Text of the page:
We human beings in our higher parts are therefore also monads, manifesting as human beings, and the human being obviously is more advanced in evolution than is the electron. Why should an electron be? What is it? Why is it?

Again, why is a man here as a man? By chance, or as the result of previous evolution? Do you like the word chance? I do not, because I am not going to cheat myself with words. Chance means nothing to me. I am simply fooling myself if I use words as counters, meaning nothing in particular, and only providing a screen with which I may veil my own ignorance. No! Instinct, logic, intellectual faculties, my spiritual intuition, tell me that the characteristic of individuality is in the background of everything that is, and is the cause of the individual appearance of things, and the cause of the showing forth of any entity's individual characteristics.

Fundamentally, man and the electron are the same. The difference is that man is more advanced in evolution than is the electron. Man is higher than the beast; the beast is higher than the plant; the plant is higher than the mineral.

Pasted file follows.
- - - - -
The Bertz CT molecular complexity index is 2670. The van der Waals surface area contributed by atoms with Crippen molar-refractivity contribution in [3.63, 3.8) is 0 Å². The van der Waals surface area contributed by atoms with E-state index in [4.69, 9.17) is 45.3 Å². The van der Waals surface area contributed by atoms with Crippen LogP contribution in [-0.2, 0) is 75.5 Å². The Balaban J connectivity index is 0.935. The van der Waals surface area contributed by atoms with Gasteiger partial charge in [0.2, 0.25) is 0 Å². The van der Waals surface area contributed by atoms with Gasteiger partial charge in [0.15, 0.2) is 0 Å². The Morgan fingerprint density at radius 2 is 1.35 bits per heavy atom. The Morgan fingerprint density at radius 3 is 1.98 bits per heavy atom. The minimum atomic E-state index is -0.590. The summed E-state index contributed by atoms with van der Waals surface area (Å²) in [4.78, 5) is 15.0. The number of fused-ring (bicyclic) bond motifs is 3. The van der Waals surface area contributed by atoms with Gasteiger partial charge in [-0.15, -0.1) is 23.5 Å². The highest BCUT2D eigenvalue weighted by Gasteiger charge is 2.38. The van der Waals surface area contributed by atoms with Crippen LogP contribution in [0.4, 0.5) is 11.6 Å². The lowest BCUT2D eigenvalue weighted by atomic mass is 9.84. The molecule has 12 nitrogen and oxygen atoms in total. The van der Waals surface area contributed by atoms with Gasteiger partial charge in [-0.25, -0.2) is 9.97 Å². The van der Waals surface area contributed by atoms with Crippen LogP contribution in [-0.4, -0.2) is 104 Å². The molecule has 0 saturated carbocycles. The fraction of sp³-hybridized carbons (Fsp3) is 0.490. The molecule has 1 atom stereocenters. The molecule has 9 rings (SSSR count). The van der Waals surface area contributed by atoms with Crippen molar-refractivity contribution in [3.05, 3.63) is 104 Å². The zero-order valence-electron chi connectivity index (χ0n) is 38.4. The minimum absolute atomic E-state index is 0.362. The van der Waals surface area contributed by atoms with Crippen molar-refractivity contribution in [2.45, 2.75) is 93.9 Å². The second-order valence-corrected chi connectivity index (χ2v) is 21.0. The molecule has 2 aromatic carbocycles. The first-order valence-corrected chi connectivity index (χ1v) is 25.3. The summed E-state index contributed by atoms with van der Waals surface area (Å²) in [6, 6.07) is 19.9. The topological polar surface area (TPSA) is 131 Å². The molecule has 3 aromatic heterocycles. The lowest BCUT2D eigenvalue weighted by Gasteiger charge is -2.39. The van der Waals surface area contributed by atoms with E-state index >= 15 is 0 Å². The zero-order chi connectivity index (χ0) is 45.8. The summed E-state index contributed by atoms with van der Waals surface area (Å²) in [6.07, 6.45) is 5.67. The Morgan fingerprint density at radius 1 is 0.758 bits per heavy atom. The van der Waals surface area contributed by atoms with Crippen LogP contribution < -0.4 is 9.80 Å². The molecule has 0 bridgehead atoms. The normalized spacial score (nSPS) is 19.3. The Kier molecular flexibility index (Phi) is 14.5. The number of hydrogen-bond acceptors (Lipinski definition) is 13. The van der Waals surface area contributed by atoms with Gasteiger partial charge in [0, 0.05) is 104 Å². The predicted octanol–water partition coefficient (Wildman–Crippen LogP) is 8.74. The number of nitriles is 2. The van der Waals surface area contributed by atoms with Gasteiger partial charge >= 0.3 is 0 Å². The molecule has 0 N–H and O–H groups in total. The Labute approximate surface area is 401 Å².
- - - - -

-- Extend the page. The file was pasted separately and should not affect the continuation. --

Here is a rather touching question that has been sent in to me for answer:

"Your lecture on Sunday afternoon revived certain thoughts that I have pondered upon from time to time. These are in regard to the re-attraction of friends in future incarnations. As I understand it, people who are far along the path have the choice of coming back more often in order to help humanity. Speaking from a pupil's point of view, he is sometimes strongly attached to his teacher.